This week will go down in infamy in Alaska. If we are unlucky, it will also make its way into the story of Alaska that people outside Alaska tell each other about Alaska.
Along with talk of seeing Russia from your front porch, allusions to this year’s record-breaking achievement in the legislature may well become part of everyday descriptions of what it is that makes Alaska different from 49 other states.
Earlier today, our state government reached entirely uncharted territory. Never in Alaska’s history, have House legislators from one party refused to participate in the peaceful transfer of power for more than 90 days after an election. Never.
On Election Night, Alaska voters withdrew their support for the Democrat Majority then in power and elected a Republican Majority to the Alaska State House. Republican legislators represent roughly 110,000 more Alaskan voters than do their Democrat (and Independent) counterparts. Even so, Democrats continue to run the State House and have refused to cast a vote in the election of a new Speaker of the House.
At no point in our state’s young history has the legislative branch of government refused to begin doing the work of the people for more than 90 days after the election.
In Congress, and in the vast majority of legislatures throughout the country, the first order of business for a legislative body is to elect an officer to lead that body.
At no point in our nation’s history that I am aware of, have half of the state legislators in a legislative body refused to support even a single candidate for election to lead that body.
Other states have had protracted impasses in their state legislatures from time to time, but ours is truly unique, historic even.
Alaska’s Constitution provides no contingency for passing a budget or passing law if half of a legislative body refuses to participate.
Conservative estimates place the cost of holding sessions for the Alaska House of Representatives at $57,664.57 per day. As 40 legislators and the agency and legislative staff hired to support them have sat idle for the past 23 days, this means that our legislature has now spent more than $1.3 Million on a legislative session at which nothing more than administering each legislators’ oath of office has been accomplished.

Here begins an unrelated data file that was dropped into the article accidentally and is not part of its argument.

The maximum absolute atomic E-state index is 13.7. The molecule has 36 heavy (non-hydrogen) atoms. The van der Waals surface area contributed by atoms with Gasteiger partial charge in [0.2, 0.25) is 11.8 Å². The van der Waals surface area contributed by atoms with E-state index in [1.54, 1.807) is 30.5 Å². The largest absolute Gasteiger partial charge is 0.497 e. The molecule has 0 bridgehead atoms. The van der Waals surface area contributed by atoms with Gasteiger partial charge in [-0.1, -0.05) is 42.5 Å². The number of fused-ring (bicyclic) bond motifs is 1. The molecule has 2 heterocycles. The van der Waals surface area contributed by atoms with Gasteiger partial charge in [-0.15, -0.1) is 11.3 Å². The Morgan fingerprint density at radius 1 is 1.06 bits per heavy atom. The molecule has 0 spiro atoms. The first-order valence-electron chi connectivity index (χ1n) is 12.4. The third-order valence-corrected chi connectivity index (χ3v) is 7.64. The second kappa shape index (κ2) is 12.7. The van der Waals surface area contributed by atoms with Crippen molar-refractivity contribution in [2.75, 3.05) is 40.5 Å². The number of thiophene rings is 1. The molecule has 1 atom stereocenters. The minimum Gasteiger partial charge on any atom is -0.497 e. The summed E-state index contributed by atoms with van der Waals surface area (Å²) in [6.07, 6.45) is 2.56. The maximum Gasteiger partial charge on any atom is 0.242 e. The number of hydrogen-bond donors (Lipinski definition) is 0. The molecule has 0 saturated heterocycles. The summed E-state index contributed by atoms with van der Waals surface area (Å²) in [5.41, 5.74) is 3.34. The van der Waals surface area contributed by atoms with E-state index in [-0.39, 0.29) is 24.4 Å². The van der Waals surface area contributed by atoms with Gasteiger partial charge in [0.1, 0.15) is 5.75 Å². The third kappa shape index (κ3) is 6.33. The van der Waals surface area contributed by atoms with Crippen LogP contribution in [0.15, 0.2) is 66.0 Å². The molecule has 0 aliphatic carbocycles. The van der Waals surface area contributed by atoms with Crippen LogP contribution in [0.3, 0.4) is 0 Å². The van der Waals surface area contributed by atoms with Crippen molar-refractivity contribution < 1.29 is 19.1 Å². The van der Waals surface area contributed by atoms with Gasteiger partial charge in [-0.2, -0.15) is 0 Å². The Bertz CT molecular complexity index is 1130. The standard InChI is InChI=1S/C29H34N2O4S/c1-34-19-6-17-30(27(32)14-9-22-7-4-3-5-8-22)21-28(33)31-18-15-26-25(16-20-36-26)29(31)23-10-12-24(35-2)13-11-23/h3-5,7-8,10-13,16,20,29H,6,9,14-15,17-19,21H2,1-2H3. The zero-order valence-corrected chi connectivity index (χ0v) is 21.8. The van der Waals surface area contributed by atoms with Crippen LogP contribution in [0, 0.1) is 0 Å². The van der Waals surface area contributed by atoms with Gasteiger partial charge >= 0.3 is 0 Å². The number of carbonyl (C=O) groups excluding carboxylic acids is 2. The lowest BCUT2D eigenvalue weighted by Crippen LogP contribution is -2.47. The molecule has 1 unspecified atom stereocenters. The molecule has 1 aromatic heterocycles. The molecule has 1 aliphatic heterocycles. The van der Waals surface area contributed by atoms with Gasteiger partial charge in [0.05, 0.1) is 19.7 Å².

For the past 23 days, Democrat legislators and former Democrats in the State House have refused to cast even a single vote for any candidate to lead the House of Representatives. The election of permanent officers requires a majority vote. By refusing to vote for any candidate (Republican or Democrat), they can prevent that election from taking place.
Former Democrat, Rep. Gary Knopp (R-Kenai) made clear earlier this week that he has nothing against the Republican candidate for Speaker, and that he believes he is the perfect candidate for the position. Knopp will vote for him. He simply isn’t ready to cast his vote “yet”.
What this means is that, under the current rules of the legislature, the public safety legislation put forward by Governor Dunleavy to repeal SB91 cannot be voted on or passed.
The legislation put forward by the governor to protect the PFD cannot be voted on or passed.
The legislation put forward by the governor to bring our state’s spending in line with revenues cannot be voted on or passed.
In other words, while Democrat legislators pursue an agenda of stalling, none of the policies supported by the new administration can even be considered in the State House.
Rule 13 of the Alaska Legislature requires the State House to meet at least once each day during the legislative session. When Republicans voted to enforce this rule on Monday, Democrat legislators responded by simply ignoring it and refused to attend the Tuesday floor session. Not a single Democrat legislator came.
(Republican legislators attended. Democrat legislators did not.)
The twenty legislators who have refused to cast a vote for Speaker of the House, who refused to attend the floor session, and who are precipitating this constitutional crisis are:
Rep. Gary Knopp (R-Kenai) (Former Democrat)
Rep. Gabrielle LeDoux (R-Anchorage) (Former Democrat legislator)
Rep. Grier Hopkins (D-Fairbanks) (Democrat legislator)
Rep. Adam Wool (D-Fairbanks) (Democrat legislator)
Rep. Ivy Spohnholz (D-Anchorage) (Democrat legislator)
Rep. Andy Josephson (D-Anchorage) (Democrat legislator)
Rep. Harriet Drummond (D-Anchorage) (Democrat legislator)
Rep. Geran Tarr (D-Anchorage) (Democrat legislator)
Rep. Zack Fields (D-Anchorage) (Democrat legislator)
Rep. Matt Claman (D-Anchorage) (Democrat legislator)
Rep. Chris Tuck (D-Anchorage) (Democrat legislator)
Rep. Louise Stutes (R-Kodiak) (Republican legislator)
Rep. Sara Hannan (D-Juneau) (Democrat legislator)
Rep. Andi Story (D-Juneau) (Democrat legislator)
Rep. Jonathan Kreiss-Tomkins (D-Sitka) (Democrat legislator)
Rep. Dan Ortiz (I-Ketchikan) (Former Democrat)
Rep. Bryce Edgmon (D-Dillingham) (Democrat legislator)
Rep. Tiffany Zulkosky (D-Bethel) (Democrat legislator)
Rep. Neal Foster (D-Nome) (Democrat legislator)
Rep. John Lincoln (D-Kotzebue) (Democrat legislator)
Rep. David Eastman has served in the Alaska State House representing the Mat-Su since 2017; He ran on a platform of fighting for genuine conservative reform, fiscally and socially, and remains committed to delivering on that promise.
Note: An earlier version of this article listed the House’s portion of session costs as $57,363.57, which has been revised to $57,664.57, the distinction between 110,000 votes and 110,000 voters has been corrected, and following an examination of voter records, Rep. Ortiz has now been correctly listed as a former Democrat.